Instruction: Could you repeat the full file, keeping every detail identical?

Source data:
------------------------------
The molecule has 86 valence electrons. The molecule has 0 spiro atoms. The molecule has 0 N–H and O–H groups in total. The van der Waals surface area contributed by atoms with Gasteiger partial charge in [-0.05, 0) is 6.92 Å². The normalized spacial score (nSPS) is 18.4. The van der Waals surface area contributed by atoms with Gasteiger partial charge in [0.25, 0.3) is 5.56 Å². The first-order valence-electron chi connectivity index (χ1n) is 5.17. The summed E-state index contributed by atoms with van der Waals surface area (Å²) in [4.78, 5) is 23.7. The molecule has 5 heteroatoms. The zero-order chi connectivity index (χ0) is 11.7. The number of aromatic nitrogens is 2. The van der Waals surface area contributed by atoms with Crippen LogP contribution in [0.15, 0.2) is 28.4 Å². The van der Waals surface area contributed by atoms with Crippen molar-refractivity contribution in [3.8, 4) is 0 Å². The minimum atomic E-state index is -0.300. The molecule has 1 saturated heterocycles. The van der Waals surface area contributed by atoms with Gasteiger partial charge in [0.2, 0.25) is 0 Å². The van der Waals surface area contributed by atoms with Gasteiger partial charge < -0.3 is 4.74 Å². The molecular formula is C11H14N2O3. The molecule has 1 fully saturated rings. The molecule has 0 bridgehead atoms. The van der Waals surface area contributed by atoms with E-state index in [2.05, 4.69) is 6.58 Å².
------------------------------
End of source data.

The molecule has 86 valence electrons. The molecule has 0 spiro atoms. The molecule has 0 N–H and O–H groups in total. The van der Waals surface area contributed by atoms with Gasteiger partial charge in [-0.05, 0) is 6.92 Å². The normalized spacial score (nSPS) is 18.4. The van der Waals surface area contributed by atoms with Gasteiger partial charge in [0.25, 0.3) is 5.56 Å². The first-order valence-electron chi connectivity index (χ1n) is 5.17. The summed E-state index contributed by atoms with van der Waals surface area (Å²) in [4.78, 5) is 23.7. The molecule has 5 heteroatoms. The zero-order chi connectivity index (χ0) is 11.7. The number of aromatic nitrogens is 2. The van der Waals surface area contributed by atoms with Crippen LogP contribution in [0.15, 0.2) is 28.4 Å². The van der Waals surface area contributed by atoms with Crippen molar-refractivity contribution in [3.8, 4) is 0 Å². The minimum atomic E-state index is -0.300. The molecule has 1 saturated heterocycles. The van der Waals surface area contributed by atoms with Gasteiger partial charge in [0.2, 0.25) is 0 Å². The van der Waals surface area contributed by atoms with Gasteiger partial charge < -0.3 is 4.74 Å². The molecular formula is C11H14N2O3. The molecule has 1 fully saturated rings. The molecule has 0 bridgehead atoms. The van der Waals surface area contributed by atoms with E-state index in [2.05, 4.69) is 6.58 Å².